EU gets wake-up call as Gazprom eyes rival TAP pipeline

A worker rides a bicycle past gas pipes at Gas Connect Austria's gas distribution node in Baumgarten some 40 km east of Vienna, in this March 6, 2013 file photo. (Reuters)
Updated 14 February 2017
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EU gets wake-up call as Gazprom eyes rival TAP pipeline

BRUSSELS/MILAN: Gazprom’s bid to tap into a pipeline meant to wean Europe off Russian gas threatens to undermine a pillar of European energy policy and slow plans to develop rival deposits in the east Mediterranean.
As the EU struggles against the “iron embrace” of Russian pipelines, it has made opening a new Southern Gas Corridor to carry gas from Azerbaijan by 2020 a priority.
The 10 billion cubic meter (bcm)-capacity Trans Adriatic Pipeline (TAP) is the project’s end piece, joining up with the Trans Anatolian Pipeline at the Turkish border, then crossing Greece and Albania to reach Italy.
Construction work on TAP gives EU officials the first non-Russian gas pipeline to supply Europe since Algeria’s Medgaz link nearly a decade ago, paving the way for diluting Gazprom’s large one-third share of Europe’s gas market.
That at least was the plan, until Gazprom’s deputy head Alexander Medvedev last month said the company was considering pumping gas through the link under an auction system giving equal access to any would-be supplier.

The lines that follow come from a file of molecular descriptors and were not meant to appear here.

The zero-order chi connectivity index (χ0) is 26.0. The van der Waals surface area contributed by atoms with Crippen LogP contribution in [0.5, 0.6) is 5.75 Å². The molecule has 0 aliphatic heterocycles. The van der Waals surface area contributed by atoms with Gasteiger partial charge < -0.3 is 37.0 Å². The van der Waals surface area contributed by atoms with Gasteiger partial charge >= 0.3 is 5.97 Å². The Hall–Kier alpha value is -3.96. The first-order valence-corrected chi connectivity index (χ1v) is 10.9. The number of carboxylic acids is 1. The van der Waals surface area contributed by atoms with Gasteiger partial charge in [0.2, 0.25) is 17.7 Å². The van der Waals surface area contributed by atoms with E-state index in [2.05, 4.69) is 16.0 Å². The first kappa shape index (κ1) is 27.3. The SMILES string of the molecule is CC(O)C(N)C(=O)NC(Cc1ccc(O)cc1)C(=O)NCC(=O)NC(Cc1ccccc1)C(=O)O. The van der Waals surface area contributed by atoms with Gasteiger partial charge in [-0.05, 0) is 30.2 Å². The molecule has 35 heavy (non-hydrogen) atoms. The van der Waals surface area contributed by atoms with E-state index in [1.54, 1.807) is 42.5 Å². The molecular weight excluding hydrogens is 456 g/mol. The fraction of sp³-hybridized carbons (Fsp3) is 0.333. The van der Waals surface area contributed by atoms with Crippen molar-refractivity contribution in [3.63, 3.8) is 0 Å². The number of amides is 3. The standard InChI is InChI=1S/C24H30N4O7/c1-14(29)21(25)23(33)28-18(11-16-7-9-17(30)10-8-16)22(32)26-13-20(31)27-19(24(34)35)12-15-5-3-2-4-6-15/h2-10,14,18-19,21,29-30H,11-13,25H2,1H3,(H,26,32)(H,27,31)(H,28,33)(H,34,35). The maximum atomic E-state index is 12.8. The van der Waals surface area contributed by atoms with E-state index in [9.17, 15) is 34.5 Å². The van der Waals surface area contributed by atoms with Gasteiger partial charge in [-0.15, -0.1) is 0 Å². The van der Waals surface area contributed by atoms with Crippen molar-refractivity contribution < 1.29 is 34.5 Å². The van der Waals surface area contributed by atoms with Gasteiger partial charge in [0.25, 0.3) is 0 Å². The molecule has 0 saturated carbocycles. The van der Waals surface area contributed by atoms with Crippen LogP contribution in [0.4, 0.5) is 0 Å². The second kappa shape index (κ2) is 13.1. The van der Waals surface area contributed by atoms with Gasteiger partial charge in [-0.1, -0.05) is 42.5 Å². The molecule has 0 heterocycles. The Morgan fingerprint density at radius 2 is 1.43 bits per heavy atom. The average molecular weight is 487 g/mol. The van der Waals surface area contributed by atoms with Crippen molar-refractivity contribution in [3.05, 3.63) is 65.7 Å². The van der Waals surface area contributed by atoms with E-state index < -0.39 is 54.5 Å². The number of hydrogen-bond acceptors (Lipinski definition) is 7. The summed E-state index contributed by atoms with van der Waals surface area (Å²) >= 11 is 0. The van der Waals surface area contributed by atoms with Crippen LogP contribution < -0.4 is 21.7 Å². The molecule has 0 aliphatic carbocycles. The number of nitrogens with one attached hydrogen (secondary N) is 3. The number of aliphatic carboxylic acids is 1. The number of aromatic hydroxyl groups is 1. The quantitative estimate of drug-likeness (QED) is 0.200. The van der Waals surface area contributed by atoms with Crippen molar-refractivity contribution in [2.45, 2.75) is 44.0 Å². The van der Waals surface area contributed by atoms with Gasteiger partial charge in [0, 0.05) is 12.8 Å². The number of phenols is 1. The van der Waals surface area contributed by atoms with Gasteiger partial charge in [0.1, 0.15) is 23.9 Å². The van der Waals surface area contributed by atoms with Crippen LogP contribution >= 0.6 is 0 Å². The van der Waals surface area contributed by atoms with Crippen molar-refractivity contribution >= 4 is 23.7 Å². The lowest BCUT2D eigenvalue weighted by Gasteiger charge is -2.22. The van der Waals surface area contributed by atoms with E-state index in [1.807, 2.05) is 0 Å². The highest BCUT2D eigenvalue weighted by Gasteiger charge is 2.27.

Medvedev questioned Azerbaijan’s ability to fill the pipeline, saying Russia could step in to plug any shortfalls once the link is expanded. “It will not lie empty,” he said.
“That would be very bad,” one EU official said. “It would be totally contrary to everything we have agreed with partners.”
The EU worries Gazprom has abused its dominant position to overcharge central and eastern European states, some of which are nearly wholly reliant on Russian gas.
It foiled Russia’s South Stream project to pump gas to southeastern Europe under the Black Sea by insisting on anti-trust rules banning suppliers from owning pipelines, without giving other vendors access.
Taken together with separate Russian plans to double its Nord Stream pipeline to Germany, EU nations must fend off “this iron embrace from the North and from the South,” another EU official said.
While the first phase of TAP’s capacity will be filled by the BP-led consortium developing Azerbaijan’s Shah Deniz II gasfield, TAP says any gas supplier can bid for another 10 bcm of capacity through so-called Open Season auctions.
Some of TAP’s shareholders — including Italy’s Snam and Belgium’s Fluxys — said they would welcome Gazprom’s entry and EU sources admitted there may be little they can do to keep Gazprom from bidding when the pipeline is expanded after 2020.